Artists I Like- Lucy Hilmer

It’s great when friends send me links to the work of artists with whom I am not familiar. Lucy Hilmer is the latest artist that I have discovered through my friend Laurie.10

Hilmer has three series on her website, all of which address the issue of time and aging. The first series, “Birthday Suits”, consists of pictures that she has taken of herself every year on her birthday since 1974. In them, she wears a pair of underpants, shoes and socks, but is otherwise nude.

 

 

 

The second series, “The Wedding House”, shows Hilmer and her husband standing in front of the house in which they got married in 1984. They go there every year on their anniversary to make take a picture commemorating the event.

The third series, “My Valentine”, is a series of 21 photographs, all of which chart the first twenty-one years of her daughter’s life on Valentine’s Day. The pictures depict her husband, who has on a black sweater, and her daughter, who wears white, and a rose.

Because I have shot a number of series in this manner over the course of many years, I have a real appreciation for the discipline required to get out your camera and take a shot every year on the same date. Hilmer’s poses hint at what is going on in her life in any given year, without giving too much away, and I really respond to that. The fact that her work is in black & white makes it relatively timeless, as does the fact that her clothing in her “Birthday Suit” series is exactly the same from year to year. This work is for anyone who has ever been interested in the relationship between photography, time and memory.

 

Artists I Like- Dario Robleto

The best things often happen when you aren’t looking for anything to happen at all. On a whim, I turned on the radio to an NPR station the other day, and almost instantly forgot my surroundings because I became so focused on the interview I was hearing. Dario Robleto, a conceptual artist who makes primarily sculptural pieces but does not limit himself by media, was talking with Krista Tippet for On Being, a radio show and blog based on examining the fundamental question: “What does it mean to be human, and how do we want to live?”

What Robleto had to say about memory, art, depression, history, relationships, etc. spoke to me deeply. He values words as much as art objects and it’s clear that he thinks a lot about the origins and execution of his work. What else can I say?! Listen to the podcast and prepare to be moved.

The Sun Remembers Your Shadow, 2012

The Sun Remembers Your Shadow, 2012

 

Thoughts on the Aesthetic Experience

When writing up my last post about the importance of presentation in relation to the viewer’s reaction to art, I was reminded of an interview that a former student of mine and fellow photographer, Kayla Wandsnider, conducted with me a few months ago. She was curious to know my thoughts on the nature of the aesthetic experience. I told her a story that once again speaks to the power of context and presentation in the experience of art:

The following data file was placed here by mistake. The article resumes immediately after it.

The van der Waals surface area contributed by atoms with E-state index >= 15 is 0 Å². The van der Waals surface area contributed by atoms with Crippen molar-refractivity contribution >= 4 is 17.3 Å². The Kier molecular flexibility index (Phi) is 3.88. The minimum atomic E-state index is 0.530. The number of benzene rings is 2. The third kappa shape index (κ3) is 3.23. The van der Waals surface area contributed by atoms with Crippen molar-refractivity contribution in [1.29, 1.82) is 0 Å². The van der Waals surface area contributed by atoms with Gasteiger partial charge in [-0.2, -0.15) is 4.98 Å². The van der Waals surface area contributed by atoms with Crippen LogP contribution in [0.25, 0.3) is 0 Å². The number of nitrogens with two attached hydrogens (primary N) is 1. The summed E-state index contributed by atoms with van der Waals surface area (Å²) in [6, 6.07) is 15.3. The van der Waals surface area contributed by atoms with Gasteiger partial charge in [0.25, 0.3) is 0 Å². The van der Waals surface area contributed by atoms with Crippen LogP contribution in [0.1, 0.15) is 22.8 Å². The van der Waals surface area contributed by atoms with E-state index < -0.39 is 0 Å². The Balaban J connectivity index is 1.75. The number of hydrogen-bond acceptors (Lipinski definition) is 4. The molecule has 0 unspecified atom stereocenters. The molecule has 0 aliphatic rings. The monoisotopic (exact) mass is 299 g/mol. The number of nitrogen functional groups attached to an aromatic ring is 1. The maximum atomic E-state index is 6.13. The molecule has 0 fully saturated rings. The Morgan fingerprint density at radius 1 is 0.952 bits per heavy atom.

KW: I believe that environment can play a substantial role in an aesthetic experience. Do you think that this is true?

JAS: Yes, totally. And experience I had in Salzburg, Austria, comes immediately to mind. It was a very gloomy, rainy day and I was cold and wet and tired. While walking down a narrow street in the inner city on my way back to my hotel, I decided to go into a church I happened to be passing. The building was nothing special on the outside- in fact, it was so plain that I almost didn’t recognize it as a church. I went in because I simply wanted to sit down and rest for a while.  At the exact moment that I entered, the opening chords of Bach’s Toccata and Fugue in D Minor rang out unexpectedly, filling the church with glorious sound that seemed to cascade torrentially out of the heavens. At the same time, light poured down through the church’s long, slender windows, in stark contrast to the overcast gloom outside. I was completely paralyzed with shock. I hadn’t expected it to be so light inside, hadn’t known that music of any kind would be playing, hadn’t anticipated that I would suddenly be experiencing something so moving, so beautiful, so arresting. I could hardly breathe, it was was so overwhelming.

I sank slowly into a pew as the music continued to play, not really seeing anything, living completely in the moment. It felt like time was suspended.

The combination of the location, the weather, the light, the music, my physical state and, yes, the unexpectedness of it all, led to one of the most profound aesthetic experiences of my life. And it wasn’t about the church building, it wasn’t about the music itself, it was an experience that came about because  ALL of those things put together transported me to…. Somewhere Else. I will never forget it.